How to Care for Hornworms

How to Care for Hornworms

What are Hornworms?

Hornworms are a popular feeder for insectivorous and omnivorous pet reptiles and amphibians. They are the larvae (caterpillars) of Manduca genus hawk moths/sphinx moths. Most hornworms used as feeders are Manduca sexta, also known as the tobacco hornworm.

In nature, hornworms are pale green with spots along the sides of their bodies that resemble eyes to ward off bird predators. They also have a soft "horn" on their tail end. They grow up to 3-4" long.

Hornworms' color comes from the plants that they eat. They are especially fond of nightshade family plants such as tomatoes, eggplant, peppers, and tobacco, which makes them a common garden pest. This diet makes them rather toxic to eat, however, so captive-bred hornworms receive a different diet. The captive diet turns them a turquoise color that seems to be especially attractive to reptiles.

Hornworm moths are considered an invasive species and should not be released into the wild if your hornworms pupate. Fortunately, they are perfectly edible to pets, and can be offered via feeding tweezers.

Housing Your Hornworms

Captive-bred hornworms are generally sold in 32 oz deli cups with a mesh or perforated cover, a climbing lattice, and enough food to last 1-2 weeks. When storing your hornworms, the cup should be placed lid-down to make removal of droppings easier.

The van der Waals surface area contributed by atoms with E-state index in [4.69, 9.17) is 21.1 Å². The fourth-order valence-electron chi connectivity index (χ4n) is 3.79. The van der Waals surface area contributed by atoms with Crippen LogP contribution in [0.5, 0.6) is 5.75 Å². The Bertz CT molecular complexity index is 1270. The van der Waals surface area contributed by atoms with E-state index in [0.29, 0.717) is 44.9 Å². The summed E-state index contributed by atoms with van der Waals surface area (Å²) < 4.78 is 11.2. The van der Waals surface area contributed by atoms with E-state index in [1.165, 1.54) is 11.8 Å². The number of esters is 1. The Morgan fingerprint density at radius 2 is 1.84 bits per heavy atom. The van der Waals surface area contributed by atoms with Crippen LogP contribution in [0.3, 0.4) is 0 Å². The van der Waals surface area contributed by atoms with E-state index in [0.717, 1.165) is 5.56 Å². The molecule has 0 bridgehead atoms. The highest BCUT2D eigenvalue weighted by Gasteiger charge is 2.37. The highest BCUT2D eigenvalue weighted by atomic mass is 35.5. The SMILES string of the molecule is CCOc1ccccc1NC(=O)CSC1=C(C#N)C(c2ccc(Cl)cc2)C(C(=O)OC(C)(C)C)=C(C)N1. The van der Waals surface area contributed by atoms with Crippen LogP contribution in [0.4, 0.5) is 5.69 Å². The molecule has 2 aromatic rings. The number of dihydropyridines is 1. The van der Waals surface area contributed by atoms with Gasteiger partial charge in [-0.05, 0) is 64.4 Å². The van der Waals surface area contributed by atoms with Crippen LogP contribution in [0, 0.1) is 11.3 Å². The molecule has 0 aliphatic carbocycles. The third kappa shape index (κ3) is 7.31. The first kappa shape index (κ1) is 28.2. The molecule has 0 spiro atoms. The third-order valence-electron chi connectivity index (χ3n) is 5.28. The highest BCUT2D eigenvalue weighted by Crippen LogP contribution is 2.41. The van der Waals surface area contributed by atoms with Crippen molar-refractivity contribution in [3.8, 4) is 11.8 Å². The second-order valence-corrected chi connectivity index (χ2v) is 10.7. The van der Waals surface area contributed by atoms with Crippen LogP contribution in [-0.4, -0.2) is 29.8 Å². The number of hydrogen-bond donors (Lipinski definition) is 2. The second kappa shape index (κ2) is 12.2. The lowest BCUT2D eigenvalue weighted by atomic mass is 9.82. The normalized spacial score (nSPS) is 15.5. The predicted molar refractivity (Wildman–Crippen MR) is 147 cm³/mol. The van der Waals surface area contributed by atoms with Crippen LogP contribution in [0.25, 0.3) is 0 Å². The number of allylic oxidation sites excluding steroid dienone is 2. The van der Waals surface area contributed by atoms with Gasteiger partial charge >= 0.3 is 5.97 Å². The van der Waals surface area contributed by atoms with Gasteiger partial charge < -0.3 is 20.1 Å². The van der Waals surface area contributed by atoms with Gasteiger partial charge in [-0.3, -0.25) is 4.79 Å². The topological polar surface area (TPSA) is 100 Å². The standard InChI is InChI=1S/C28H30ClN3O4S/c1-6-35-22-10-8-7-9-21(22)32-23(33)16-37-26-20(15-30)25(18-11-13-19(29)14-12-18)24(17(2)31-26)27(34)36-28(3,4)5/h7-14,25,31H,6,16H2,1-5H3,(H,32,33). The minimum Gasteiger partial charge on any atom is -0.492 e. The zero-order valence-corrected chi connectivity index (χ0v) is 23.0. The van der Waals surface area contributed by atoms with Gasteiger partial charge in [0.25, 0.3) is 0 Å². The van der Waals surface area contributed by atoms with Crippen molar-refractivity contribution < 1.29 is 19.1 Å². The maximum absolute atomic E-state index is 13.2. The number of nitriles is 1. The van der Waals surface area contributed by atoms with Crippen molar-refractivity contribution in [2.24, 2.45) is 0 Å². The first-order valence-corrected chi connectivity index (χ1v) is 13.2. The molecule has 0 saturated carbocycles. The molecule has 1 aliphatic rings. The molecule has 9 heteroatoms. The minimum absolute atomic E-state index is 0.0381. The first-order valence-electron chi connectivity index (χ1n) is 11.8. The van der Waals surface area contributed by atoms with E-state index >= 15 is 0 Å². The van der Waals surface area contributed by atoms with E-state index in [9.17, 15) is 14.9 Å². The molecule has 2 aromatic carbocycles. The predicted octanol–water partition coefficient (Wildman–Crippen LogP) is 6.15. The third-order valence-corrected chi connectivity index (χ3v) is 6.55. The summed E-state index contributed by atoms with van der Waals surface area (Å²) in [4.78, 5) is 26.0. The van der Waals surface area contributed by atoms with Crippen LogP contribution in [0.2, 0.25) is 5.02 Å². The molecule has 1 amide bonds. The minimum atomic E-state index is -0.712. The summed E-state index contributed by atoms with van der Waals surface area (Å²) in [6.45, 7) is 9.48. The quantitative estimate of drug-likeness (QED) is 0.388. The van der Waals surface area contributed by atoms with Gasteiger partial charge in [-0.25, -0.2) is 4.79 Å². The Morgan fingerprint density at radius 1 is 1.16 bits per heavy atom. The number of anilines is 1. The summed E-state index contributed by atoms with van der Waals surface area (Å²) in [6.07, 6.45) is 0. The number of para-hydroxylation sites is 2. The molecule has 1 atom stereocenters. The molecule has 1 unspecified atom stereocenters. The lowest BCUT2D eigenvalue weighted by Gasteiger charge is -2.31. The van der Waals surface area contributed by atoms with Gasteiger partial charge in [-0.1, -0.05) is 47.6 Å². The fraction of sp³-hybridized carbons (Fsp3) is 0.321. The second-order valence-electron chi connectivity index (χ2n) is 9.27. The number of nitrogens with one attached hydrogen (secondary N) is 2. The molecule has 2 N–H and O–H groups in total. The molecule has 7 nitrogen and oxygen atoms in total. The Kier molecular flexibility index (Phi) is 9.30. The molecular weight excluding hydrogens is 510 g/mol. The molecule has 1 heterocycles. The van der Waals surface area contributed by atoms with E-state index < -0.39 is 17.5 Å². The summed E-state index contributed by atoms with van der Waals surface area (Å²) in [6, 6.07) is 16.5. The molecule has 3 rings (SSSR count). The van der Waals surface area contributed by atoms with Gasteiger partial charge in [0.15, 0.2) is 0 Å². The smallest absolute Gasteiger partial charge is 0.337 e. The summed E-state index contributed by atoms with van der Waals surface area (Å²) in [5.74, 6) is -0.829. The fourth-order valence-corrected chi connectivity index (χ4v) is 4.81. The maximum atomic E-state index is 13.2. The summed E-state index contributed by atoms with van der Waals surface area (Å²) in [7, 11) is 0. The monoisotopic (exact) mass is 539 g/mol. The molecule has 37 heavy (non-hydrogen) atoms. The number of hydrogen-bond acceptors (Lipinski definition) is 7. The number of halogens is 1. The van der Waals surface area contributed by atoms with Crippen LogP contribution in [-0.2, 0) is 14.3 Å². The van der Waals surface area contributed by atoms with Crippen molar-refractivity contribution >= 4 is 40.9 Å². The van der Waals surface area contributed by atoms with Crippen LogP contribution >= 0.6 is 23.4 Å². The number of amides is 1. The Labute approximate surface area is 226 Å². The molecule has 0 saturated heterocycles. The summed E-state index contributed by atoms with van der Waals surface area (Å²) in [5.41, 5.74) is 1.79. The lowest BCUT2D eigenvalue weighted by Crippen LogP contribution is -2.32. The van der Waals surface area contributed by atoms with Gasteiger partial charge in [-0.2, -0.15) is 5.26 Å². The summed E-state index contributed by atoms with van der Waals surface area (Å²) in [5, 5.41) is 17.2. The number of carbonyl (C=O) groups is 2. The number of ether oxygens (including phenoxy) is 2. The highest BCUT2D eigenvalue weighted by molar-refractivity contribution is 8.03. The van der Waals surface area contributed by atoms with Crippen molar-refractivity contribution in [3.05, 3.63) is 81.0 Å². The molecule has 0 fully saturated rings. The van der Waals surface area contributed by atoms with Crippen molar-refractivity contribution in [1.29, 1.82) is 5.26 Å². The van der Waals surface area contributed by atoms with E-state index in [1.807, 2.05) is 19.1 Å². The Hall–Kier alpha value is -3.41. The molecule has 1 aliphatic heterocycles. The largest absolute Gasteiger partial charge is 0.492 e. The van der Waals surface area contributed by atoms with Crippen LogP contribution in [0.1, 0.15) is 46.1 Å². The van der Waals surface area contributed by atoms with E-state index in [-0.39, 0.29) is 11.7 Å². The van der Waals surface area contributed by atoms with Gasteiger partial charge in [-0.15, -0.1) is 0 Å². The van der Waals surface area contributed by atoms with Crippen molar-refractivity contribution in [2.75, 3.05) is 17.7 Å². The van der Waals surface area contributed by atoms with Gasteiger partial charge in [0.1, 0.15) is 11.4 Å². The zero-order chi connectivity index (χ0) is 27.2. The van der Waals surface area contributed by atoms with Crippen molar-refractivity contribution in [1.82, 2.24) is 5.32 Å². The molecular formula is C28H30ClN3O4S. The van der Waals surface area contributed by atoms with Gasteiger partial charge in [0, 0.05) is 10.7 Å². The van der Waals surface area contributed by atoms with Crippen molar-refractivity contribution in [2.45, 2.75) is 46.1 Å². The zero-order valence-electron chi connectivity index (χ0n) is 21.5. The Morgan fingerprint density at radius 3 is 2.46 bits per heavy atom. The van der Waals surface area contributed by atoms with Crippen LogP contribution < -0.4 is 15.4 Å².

If you want to use a different container for housing your hornworms, here is what you will need:

A plastic tub and lid.

Ventilation. The easiest way to do this is by cutting out a "window" and using hot glue to adhere fine mesh over the opening.

Something to climb. Gutter guard works well for this. Staple or glue pieces of the climbing material to the bottom of the tub.

Food. Hornworm chow should be arranged at the bottom of the tub, which will become the top of the enclosure.

Hornworms develop best between 70-80°F. However, they grow very quickly, which can make them unsuitable for feeding to smaller reptiles and amphibians. If you need to slow their growth, keep them at 55-65°F. Never put hornworms in the fridge, as this will kill them!

Feeding Your Hornworms

Hornworms that are intended to be used as feeders should not be given their natural diet of tomato leaves, etc. These leaves are toxic to reptiles, and in turn also make the hornworms toxic (which is why you should NEVER feed a wild hornworm to your pet). 

Instead, you will need to feed your hornworms with a specially-formulated hornworm chow. This will meet all of their nutritional needs, provide hydration, and gut-load them for use as feeders. Most hornworms are shipped with a lifetime supply of food, but if you need more, you will buy and prepare commercial hornworm chow.

Cleaning Your Hornworm Enclosure

Hornworm enclosures must be cleaned every day to remove droppings. If droppings are not removed, the hornworms will start to eat them, which will make them unsuitable for use as feeders.